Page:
Now Google faces fresh GDPR probe into location data

google_broken2Google’s advertising strapline of “Do the right thing” could not be less apposite when it comes to the tech giant’s privacy record, with confirmation that the Irish Data Protection Commission has joined the regulatory stampede to bring the company to heel.

The DPC says the statutory probe is in response to “a number of complaints from various consumer organisations across the EU, in which concerns were raised with regard to Google’s processing of location data”.

The issues relate to the legality of Google’s processing of location data and the transparency surrounding that processing, with the DPC setting out to establish whether Google has a valid legal basis for its actions.

The Irish regulator has a busy intray; this will be its 23rd statutory GDPR inquiry into multinational tech giants; more than half relate to Facebook, eight directly focus on the main site, two for WhatsApp and one into Instagram. It also has three probes into Apple, and one each into LinkedIn, Quantcast, Verizon and Tinder. In total, it more than 65 official investigations under way.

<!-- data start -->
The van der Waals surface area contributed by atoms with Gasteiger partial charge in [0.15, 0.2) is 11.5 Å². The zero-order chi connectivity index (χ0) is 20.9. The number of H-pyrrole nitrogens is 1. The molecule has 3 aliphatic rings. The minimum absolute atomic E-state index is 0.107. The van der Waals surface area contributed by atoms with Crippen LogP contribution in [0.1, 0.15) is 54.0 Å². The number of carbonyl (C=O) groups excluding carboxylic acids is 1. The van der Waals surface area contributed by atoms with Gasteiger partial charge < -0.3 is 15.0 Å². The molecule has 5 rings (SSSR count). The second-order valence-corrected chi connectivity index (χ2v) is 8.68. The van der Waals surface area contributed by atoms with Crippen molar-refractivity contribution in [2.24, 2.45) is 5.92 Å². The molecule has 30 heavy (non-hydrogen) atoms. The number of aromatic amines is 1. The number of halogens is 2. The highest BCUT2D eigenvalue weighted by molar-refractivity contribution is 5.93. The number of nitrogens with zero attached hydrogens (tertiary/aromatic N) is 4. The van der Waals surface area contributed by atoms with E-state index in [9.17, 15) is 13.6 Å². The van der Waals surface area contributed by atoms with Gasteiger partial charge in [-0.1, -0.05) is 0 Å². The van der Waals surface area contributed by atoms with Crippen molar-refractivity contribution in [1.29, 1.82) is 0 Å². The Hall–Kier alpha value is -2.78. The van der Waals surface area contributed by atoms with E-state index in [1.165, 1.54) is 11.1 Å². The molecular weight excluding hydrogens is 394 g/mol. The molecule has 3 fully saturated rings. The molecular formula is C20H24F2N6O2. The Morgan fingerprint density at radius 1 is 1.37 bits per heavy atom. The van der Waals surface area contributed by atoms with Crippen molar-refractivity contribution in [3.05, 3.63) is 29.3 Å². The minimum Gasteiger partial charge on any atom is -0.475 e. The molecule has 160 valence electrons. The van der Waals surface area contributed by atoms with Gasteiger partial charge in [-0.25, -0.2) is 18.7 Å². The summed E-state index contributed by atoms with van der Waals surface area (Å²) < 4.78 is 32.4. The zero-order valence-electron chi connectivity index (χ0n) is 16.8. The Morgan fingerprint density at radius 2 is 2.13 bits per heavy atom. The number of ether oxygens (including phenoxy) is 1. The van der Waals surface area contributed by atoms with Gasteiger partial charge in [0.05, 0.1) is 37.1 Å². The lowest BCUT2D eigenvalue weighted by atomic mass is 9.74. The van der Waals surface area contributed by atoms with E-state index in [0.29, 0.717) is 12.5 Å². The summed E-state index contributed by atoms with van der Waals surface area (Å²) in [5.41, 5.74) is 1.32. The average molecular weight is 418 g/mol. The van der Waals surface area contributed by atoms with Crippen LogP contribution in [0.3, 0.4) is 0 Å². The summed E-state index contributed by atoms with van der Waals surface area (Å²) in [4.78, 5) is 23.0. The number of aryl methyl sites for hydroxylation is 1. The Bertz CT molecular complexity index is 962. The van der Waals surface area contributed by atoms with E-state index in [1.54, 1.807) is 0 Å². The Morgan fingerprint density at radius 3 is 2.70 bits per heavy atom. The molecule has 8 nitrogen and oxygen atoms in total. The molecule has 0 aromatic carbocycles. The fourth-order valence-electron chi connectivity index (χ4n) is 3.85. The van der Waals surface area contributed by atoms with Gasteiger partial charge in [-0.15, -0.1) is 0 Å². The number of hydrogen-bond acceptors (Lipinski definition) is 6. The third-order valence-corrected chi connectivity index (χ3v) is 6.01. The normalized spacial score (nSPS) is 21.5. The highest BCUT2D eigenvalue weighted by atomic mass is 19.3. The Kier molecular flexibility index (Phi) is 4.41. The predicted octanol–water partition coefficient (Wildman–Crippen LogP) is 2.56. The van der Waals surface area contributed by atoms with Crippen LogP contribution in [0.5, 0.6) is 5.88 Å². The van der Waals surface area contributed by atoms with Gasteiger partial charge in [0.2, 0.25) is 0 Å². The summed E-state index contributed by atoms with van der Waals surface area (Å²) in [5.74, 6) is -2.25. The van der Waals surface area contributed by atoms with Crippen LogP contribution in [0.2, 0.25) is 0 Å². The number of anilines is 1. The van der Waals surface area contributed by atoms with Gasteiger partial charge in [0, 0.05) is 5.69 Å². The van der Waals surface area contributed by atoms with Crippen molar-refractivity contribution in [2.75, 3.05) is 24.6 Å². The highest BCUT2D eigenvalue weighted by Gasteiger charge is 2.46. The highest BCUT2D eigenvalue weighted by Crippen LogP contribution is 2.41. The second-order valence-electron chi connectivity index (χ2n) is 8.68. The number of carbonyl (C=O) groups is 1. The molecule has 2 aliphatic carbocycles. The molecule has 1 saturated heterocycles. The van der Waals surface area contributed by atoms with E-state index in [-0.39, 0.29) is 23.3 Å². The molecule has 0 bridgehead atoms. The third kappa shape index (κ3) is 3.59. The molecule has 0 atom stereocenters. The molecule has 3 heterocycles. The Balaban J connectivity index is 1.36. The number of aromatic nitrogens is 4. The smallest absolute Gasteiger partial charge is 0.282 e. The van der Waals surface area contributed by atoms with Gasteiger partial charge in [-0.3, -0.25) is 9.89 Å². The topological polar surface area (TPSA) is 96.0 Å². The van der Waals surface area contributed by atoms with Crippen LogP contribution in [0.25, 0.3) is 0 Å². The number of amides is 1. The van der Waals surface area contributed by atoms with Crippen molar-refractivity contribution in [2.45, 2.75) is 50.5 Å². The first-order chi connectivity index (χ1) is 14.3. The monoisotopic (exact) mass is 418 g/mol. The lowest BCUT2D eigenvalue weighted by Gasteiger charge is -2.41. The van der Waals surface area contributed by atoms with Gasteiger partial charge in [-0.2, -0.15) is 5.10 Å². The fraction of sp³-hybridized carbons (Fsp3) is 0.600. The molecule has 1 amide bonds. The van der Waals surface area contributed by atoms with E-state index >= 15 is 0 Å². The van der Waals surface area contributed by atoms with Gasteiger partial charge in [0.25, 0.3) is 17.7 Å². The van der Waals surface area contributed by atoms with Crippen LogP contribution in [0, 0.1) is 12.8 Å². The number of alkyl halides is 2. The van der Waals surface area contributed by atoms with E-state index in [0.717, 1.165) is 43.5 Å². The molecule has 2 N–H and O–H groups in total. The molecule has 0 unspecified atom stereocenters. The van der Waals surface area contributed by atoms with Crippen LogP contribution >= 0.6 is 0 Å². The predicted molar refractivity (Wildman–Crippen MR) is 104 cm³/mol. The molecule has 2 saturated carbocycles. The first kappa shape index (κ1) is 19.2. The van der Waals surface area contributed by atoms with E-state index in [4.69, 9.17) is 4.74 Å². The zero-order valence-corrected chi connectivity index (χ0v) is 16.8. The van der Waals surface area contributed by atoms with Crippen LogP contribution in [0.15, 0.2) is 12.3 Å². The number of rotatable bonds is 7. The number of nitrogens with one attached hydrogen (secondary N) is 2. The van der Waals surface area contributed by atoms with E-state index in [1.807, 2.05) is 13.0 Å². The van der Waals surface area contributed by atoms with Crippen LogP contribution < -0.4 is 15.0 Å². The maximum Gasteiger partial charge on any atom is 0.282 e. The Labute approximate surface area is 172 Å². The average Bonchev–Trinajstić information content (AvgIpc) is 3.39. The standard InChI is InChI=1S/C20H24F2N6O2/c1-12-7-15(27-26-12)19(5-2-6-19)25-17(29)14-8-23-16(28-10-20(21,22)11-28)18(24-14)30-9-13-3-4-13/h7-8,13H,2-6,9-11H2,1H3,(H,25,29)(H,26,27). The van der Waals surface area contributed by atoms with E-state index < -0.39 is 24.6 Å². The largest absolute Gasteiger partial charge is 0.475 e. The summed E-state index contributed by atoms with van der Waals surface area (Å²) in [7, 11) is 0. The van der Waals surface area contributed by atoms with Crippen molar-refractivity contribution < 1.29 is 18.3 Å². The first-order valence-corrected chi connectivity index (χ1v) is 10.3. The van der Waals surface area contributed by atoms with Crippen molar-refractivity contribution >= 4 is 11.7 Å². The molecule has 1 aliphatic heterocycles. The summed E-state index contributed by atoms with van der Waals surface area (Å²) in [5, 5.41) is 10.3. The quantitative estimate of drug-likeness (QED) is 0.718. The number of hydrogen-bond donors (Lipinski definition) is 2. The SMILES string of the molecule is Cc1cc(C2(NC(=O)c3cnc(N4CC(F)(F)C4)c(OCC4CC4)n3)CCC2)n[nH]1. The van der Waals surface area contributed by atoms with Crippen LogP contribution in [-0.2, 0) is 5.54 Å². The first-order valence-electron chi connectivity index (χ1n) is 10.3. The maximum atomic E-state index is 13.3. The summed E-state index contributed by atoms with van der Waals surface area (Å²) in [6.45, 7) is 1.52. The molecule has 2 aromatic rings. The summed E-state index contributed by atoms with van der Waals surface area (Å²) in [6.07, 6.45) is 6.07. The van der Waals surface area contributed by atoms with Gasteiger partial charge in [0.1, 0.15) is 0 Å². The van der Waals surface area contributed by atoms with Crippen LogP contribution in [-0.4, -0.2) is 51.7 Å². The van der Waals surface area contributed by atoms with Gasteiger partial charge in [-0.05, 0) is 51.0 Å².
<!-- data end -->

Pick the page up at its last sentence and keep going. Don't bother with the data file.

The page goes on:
Surprisingly, this is only the Irish DPC’s second statutory probe into Google, however.

Other authorities have not been quite so lenient. The company is facing a full-blown investigation – and with it potential sanctions – from the UK Competition & Markets Authority over its digital ad market duopoly with Facebook.

Meanwhile, the European Commission has launched a preliminary inquiry over whether Google and Facebook’s data practices comply with EU law. Both companies are also the subject of antitrust investigations across more than 47 states in the US.

In the past 18 months alone, Google has been battling fines on all fronts, including a €50m (£44m) penalty for GDPR failings from the French data protection regulator and three separate penalties from the EC; €1.49bn (£1.28bn) for abusing its monopoly in online advertising, €4.3bn (£3.7bn) over anti-trust practices for its Android mobile operating system, and €2.4bn (£2.1bn) for promoting its own shopping service over rivals.

However, the company has yet to pay out a single penny – apart from millions in legal fees – and is appealing all four penalties.

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